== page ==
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Cyprus Seeks 11th Hour Deal

By Stephen Lendman - Posted on 24 March 2013


Cyprus Seeks 11th Hour Deal


by Stephen Lendman


When politicians conspire with bankers, ordinary people suffer most. Cypriot crisis conditions continue. One bad plan follows others.


The latest is unprecedented. Cypriot and Eurocrat officials are close to agreement. At issue is levying a one-time 20% tax on Bank of Cyprus deposits over 100,000 euros. Similar amounts in other banks will be assessed 4%.


Cyprus has to raise 5.8 billion euros by Monday. Otherwise emergency ECB funding will end. Eurocrats require it for a 10 billion euro bailout. 


On Sunday, Cypriot President Nicos Anastasiades will meet Eurocrats in Brussels. They have final say.


Cypriot legislators enacted nine related laws. They include non-cash transaction restrictions, freezing check cashing, limiting withdrawals, and converting checking accounts into fixed-term deposits.


Eurocrats demand more. They want their pound of flesh. Eurozone finance ministers scheduled an emergency Sunday evening Brussels meeting. IMF and ECB officials will join them.


Anastasiades will present his latest proposal. They have to agree. Cypriot parliament approval must follow. Events are fast moving. They bode ill for ordinary Cypriots.


Demonstrators protested outside the presidential palace. "Resign! Resign! they shouted. They fear lost jobs and hard times. Force-fed austerity assures it.


Cypriots face a Greek tragedy. Economist Yanis Varoufakis explained. Social conditions are appalling. Austerity "led to a depressed economy and a depressed population."


No "silver linings" exist. "Even profitable companies go under." Greek bank guarantees aren't accepted abroad. 


Manufacturers can't import raw materials on credit. Their ability to produce is compromised. They can't supply customers.


Failed banks, private sector retrenchment, "savage" public sector cutbacks, and "ridiculous new taxes" produced a "Winter of Discontent." It persists with no end.


It's having a "massive social impact." Poor and elderly people raid rubbish bins for food. Families can't pay rent, phone and utility bills.


Life in Athens is "heart wrenching." It's a "black hole" of despair. It's "sinking with incredible speed." What's ongoing "leaves no room for hope."


Athenians express "indignity, rage, resignation, determination, depression, exemplary solidarity, menacing misanthropy, racism, selflessness, and pain."


They discuss Greece's predicament everywhere. Sick people can't afford medicines. Hospitals and social insurance funds can't pay bills. Greece's healthcare system faces collapse.


"Pension and health funds (ran) out of money long ago." Venders demand payment in cash. Unemployment is appalling. So is growing poverty.


Greece faces a humanitarian crisis. Deprivation is extreme. It's "proliferating fast and catch(ing) up with the hitherto middle class."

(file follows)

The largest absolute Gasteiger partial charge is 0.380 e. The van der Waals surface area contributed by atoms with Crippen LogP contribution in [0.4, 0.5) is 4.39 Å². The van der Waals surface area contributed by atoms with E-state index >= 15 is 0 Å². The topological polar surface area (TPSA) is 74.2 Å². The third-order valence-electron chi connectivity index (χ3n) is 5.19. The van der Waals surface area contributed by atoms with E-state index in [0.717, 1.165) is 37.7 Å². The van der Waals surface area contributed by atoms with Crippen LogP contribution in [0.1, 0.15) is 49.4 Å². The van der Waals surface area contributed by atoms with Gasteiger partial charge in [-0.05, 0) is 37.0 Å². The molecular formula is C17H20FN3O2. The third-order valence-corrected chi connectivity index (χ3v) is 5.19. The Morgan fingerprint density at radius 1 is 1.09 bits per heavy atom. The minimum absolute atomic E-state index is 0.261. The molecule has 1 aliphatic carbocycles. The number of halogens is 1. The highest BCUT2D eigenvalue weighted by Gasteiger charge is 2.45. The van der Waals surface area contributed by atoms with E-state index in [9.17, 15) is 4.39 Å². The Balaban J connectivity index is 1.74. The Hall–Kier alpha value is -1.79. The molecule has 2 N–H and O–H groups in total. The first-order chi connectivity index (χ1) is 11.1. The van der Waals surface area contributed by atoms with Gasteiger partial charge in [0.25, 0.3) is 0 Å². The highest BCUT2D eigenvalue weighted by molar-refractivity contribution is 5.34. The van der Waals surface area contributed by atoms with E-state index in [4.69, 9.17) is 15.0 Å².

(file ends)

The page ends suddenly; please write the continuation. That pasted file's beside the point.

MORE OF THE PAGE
Homeless families are commonplace. They've "fallen through society's cracks, perhaps irreversibly."


Athens faces potential social breakdown. Its social fabric is seriously damaged. It can get worse.


Families stick together best they can. Civility hasn't disappeared. People find innovative ways to cope. It's not easy. Options may run out. Help is nowhere in sight. Things go from bad to worse.


If they persist like now, "social breakdown is on the cards."


"The tragedy is that this crisis is destroying lives and generations unnecessarily." It shouldn't have happened but did.


Greece 2.0 threatens Cypriots. Eurocrat demands assure it. Varoufakis said Cyprus legislators offered them a way out three years ago. They countered with a "potentially destructive" alternative.


Parliamentarians vote on Monday. It remains to be seen if they'll "succumb to an even less rational deal."


When politicians propose stealing bank deposits, beware. Doing so reflects grand theft. It's unprecedented.


Savings are personal property. Using them for banker bailouts is unconscionable. What Cypriots face could happen anywhere. Spain and New Zealand suggested similar policies. 


If Cypriot parliamentarians agree, why not. People will be told to accept a pound of flesh or lose everything. They'll be bullied to go along.


Bank runs, holidays, and contagion may become commonplace. People's savings are at risk. Once Cyprus accepts Eurocrat demands, the genie's out of the bottle. Grand theft can spread anywhere.


Depositor savings were once sacrosanct. No longer. If governments need cash, they're vulnerable. Bailing out bankers matters most. Money power controls things. 


Complicit politicians go along. People have no say. One observer said perhaps "banco de Mattress" will benefit. It's a deplorable testimony to today's times.


Stephen Lendman lives in Chicago. He can be reached at 


His new book is titled "Banker Occupation: Waging Financial War on Humanity."


Visit his blog site at 


Listen to cutting-edge discussions with distinguished guests on the Progressive Radio News Hour on the Progressive Radio Network.


It airs Fridays at 10AM US Central time and Saturdays and Sundays at noon. All programs are archived for easy listening.


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